Pressure is also mounting as drivers of these ride-hailing services ramp up their own activism, in response to falling pay rates and rising expenses. The tech giants anticipate this to continue. In its SEC filing, Uber wrote that “driver dissatisfaction will generally increase” going forward, as they “aim to reduce Driver incentives” to boost their financial performance.

Konstantine Anthony is one of those dissatisfied drivers. He’s been working full-time for Uber over the last 4 1/2 years in Los Angeles County, and when he first started out, he said, he used to make almost $26 an hour before expenses. That figure has now fallen to about $22. Anthony has gotten involved with the SEIU-backed Mobile Workers Alliance to support both AB 5 and the right of drivers like him to form a union.

He doesn’t buy Uber’s line that they’re trying to protect drivers who wish to work just a few hours a week. “The way they reward you on the app is you get higher and higher bonuses when you drive 60 or 70 hours a week,” Anthony said. “They’re giving lip service about protecting part-time workers, but their actual practices are about incentivizing those driving 40+ hours a week.”

IN A STUNNING example of how much pressure the ride-hailing companies are under, Dara Khosrowshahi, Uber’s chief executive, and Logan Green and John Zimmer, the co-founders of Lyft, collectively wrote a June op-ed in the San Francisco Chronicle saying their companies are “ready to do our part for drivers.” While the tech leaders argued against reclassifying drivers as employees, they said they were open to amending existing law to allow independent contractors access to benefits like paid time off, education stipends, and retirement planning, as well as better rates for time spent driving passengers (but not time spent transitioning between passengers). And rather than a union, the tech executives said they’re open to some sort of “driver association” that can advocate for the needs of workers.

To bolster their case, Uber and Lyft say that most drivers don’t actually want to be classified as employees, as most just drive occasionally to pick up some extra, flexible income. The companies point to a 2018 statewide survey of California independent contractors, which found that only 7 percent of independent contractors wanted to be classified as employees. That poll, notably, was conducted by EMC Research and sponsored by the Chamber-backed I’m Independent Coalition. It included a sample size of 1,040 respondents, including 387 gig economy workers, a majority of whom had not heard about the Dynamex decision.

A 2018 nationwide poll yielded similar results. The Rideshare Guy blog surveyed approximately 1,200 Uber and Lyft drivers and found about 76 percent of respondents said they’d prefer to remain independent contractors, including a majority of full-time drivers.

A spokesperson for Lyft said 91 percent of their drivers across the country drive fewer than 20 hours a week, and 76 percent drive less than 10 hours. They said they suspect their California-specific numbers “are the same or very similar” to their national figures.

Uber and Lyft warn that the flexibility drivers say they highly value would be lost if they were no longer independent contractors — adding that they’d likely need to limit drivers’ hours and institute shifts. They also say wages could fall further. “Lyft would only need a fraction of the drivers it has now if it moved to an employment model, meaning thousands would lose their opportunity to earn with Lyft entirely,” a company spokesperson added.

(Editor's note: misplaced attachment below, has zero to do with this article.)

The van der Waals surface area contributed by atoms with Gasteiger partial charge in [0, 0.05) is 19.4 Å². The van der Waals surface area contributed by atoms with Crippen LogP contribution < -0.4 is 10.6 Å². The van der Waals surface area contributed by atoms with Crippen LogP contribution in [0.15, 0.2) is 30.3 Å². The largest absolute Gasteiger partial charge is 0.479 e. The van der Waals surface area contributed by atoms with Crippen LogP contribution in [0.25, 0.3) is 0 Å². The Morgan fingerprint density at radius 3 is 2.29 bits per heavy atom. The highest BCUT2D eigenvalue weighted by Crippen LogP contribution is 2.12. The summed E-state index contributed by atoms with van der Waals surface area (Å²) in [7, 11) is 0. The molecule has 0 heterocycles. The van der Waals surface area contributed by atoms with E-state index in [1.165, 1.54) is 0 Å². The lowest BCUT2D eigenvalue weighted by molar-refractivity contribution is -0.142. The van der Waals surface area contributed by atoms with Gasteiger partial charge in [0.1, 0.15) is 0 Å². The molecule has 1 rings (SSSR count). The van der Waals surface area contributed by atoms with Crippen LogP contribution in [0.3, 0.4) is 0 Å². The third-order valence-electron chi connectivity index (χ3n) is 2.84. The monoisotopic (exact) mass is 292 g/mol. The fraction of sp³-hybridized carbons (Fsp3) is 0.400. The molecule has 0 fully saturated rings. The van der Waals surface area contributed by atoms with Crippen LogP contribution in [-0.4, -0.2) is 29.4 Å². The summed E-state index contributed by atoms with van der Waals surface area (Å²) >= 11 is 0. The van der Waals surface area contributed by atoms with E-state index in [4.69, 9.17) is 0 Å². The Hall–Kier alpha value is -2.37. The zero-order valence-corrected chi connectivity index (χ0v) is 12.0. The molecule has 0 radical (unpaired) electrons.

Uber did not return multiple requests for comment.

While it may be true that most drivers who sign up for Uber and Lyft drive just a few hours per week, industry researchers say the full-time drivers account for most of the revenue generated for the companies. Recent data collected by the JPMorgan Chase Institute found that almost 57 percent of transportation platform earnings go to the top 10 percent of earners.

“These data and other combine to make me believe that the majority of TNC trips are provided by drivers who rely on TNC earnings for most or all of their income,” transportation policy expert Bruce Schaller told The Intercept over email, using the initials for “transportation network company,” an industry term for ride-booking companies.

Anthony, the Uber driver, doesn’t buy the argument that he’d lose his flexible work schedule if he were classified as an employee and calls that a “false narrative.” Treating workers fairly, he argues, doesn’t inherently change the nature of a flexible business. “If Uber and Lyft tried to take that flexibility away, I don’t know any driver who would still work with them,” he said. “And there are a dozen companies that are coming up that will maintain that flexibility and pay workers as employees.” (Via is an example of a ride-sharing company that pays its drivers an hourly wage.)

Other pro-AB 5 advocates concede that some things about Uber and Lyft’s business models would likely change, but they say these changes would ultimately be for the better. For example, it’s true that the companies might employ fewer people, since the cost per trip would increase. The upshot is that the companies could also create a more environmentally-friendly business. Having fewer drivers on the road could also increase earnings for workers. The JPMorgan Chase Institute found that the growth in supply of online platform transportation drivers between 2013 and 2017 led earnings to fall by 53 percent.

The National Employment Law Project, a union-backed legal advocacy group, also notes plenty of examples of flexible work environments where workers are classified as employees. “Cake decorators, home researchers, nurses, couriers, and restaurant workers have all been found to be employees, despite the fact that they could choose their own schedules,” a recent NELP fact sheet says. “Laws don’t force workers into choosing between having basic workplace protections and having flexibility; companies do.”